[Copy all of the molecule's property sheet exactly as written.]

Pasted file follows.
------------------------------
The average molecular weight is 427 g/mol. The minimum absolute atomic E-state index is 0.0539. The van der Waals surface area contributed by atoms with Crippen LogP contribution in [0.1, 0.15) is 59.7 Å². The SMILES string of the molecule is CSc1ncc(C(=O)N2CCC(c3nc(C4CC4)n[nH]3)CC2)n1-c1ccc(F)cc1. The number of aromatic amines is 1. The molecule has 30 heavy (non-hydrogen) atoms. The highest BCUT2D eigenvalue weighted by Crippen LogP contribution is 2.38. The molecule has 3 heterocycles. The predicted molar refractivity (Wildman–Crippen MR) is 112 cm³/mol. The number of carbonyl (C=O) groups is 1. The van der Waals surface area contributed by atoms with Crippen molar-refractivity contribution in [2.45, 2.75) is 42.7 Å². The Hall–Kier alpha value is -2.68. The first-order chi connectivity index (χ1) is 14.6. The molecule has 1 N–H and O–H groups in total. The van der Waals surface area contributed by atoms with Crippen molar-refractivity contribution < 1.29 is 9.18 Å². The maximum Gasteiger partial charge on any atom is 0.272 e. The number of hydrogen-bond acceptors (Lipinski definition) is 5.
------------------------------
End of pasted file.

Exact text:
The average molecular weight is 427 g/mol. The minimum absolute atomic E-state index is 0.0539. The van der Waals surface area contributed by atoms with Crippen LogP contribution in [0.1, 0.15) is 59.7 Å². The SMILES string of the molecule is CSc1ncc(C(=O)N2CCC(c3nc(C4CC4)n[nH]3)CC2)n1-c1ccc(F)cc1. The number of aromatic amines is 1. The molecule has 30 heavy (non-hydrogen) atoms. The highest BCUT2D eigenvalue weighted by Crippen LogP contribution is 2.38. The molecule has 3 heterocycles. The predicted molar refractivity (Wildman–Crippen MR) is 112 cm³/mol. The number of carbonyl (C=O) groups is 1. The van der Waals surface area contributed by atoms with Crippen molar-refractivity contribution in [2.45, 2.75) is 42.7 Å². The Hall–Kier alpha value is -2.68. The first-order chi connectivity index (χ1) is 14.6. The molecule has 1 N–H and O–H groups in total. The van der Waals surface area contributed by atoms with Crippen molar-refractivity contribution < 1.29 is 9.18 Å². The maximum Gasteiger partial charge on any atom is 0.272 e. The number of hydrogen-bond acceptors (Lipinski definition) is 5.